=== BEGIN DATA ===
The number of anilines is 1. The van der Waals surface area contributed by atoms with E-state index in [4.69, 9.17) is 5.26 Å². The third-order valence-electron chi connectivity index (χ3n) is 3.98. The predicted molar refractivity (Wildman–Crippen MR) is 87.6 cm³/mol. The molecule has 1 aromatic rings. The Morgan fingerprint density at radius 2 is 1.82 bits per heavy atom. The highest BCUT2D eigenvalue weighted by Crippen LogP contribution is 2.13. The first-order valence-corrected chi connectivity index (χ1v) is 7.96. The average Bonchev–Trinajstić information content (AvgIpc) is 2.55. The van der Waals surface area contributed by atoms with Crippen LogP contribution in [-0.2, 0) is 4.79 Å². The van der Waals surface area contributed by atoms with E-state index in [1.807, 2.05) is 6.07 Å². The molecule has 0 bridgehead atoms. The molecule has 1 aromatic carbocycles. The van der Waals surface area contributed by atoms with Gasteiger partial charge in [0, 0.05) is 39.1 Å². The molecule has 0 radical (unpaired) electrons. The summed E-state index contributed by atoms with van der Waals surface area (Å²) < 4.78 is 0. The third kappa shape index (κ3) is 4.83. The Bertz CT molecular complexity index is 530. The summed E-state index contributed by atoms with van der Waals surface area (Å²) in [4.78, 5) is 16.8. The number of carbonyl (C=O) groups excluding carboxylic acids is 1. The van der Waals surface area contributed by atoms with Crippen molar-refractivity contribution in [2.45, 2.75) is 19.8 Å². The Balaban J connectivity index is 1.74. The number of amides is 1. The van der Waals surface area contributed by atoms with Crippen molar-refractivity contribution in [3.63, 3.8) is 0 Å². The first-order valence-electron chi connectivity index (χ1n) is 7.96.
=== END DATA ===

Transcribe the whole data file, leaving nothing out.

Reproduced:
The number of anilines is 1. The van der Waals surface area contributed by atoms with E-state index in [4.69, 9.17) is 5.26 Å². The third-order valence-electron chi connectivity index (χ3n) is 3.98. The predicted molar refractivity (Wildman–Crippen MR) is 87.6 cm³/mol. The molecule has 1 aromatic rings. The Morgan fingerprint density at radius 2 is 1.82 bits per heavy atom. The highest BCUT2D eigenvalue weighted by Crippen LogP contribution is 2.13. The first-order valence-corrected chi connectivity index (χ1v) is 7.96. The average Bonchev–Trinajstić information content (AvgIpc) is 2.55. The van der Waals surface area contributed by atoms with Crippen LogP contribution in [-0.2, 0) is 4.79 Å². The van der Waals surface area contributed by atoms with E-state index in [1.807, 2.05) is 6.07 Å². The molecule has 0 bridgehead atoms. The molecule has 1 aromatic carbocycles. The van der Waals surface area contributed by atoms with Gasteiger partial charge in [0, 0.05) is 39.1 Å². The molecule has 0 radical (unpaired) electrons. The summed E-state index contributed by atoms with van der Waals surface area (Å²) < 4.78 is 0. The third kappa shape index (κ3) is 4.83. The Bertz CT molecular complexity index is 530. The summed E-state index contributed by atoms with van der Waals surface area (Å²) in [4.78, 5) is 16.8. The number of carbonyl (C=O) groups excluding carboxylic acids is 1. The van der Waals surface area contributed by atoms with Crippen molar-refractivity contribution in [2.45, 2.75) is 19.8 Å². The Balaban J connectivity index is 1.74. The number of amides is 1. The van der Waals surface area contributed by atoms with Crippen molar-refractivity contribution in [3.63, 3.8) is 0 Å². The first-order valence-electron chi connectivity index (χ1n) is 7.96.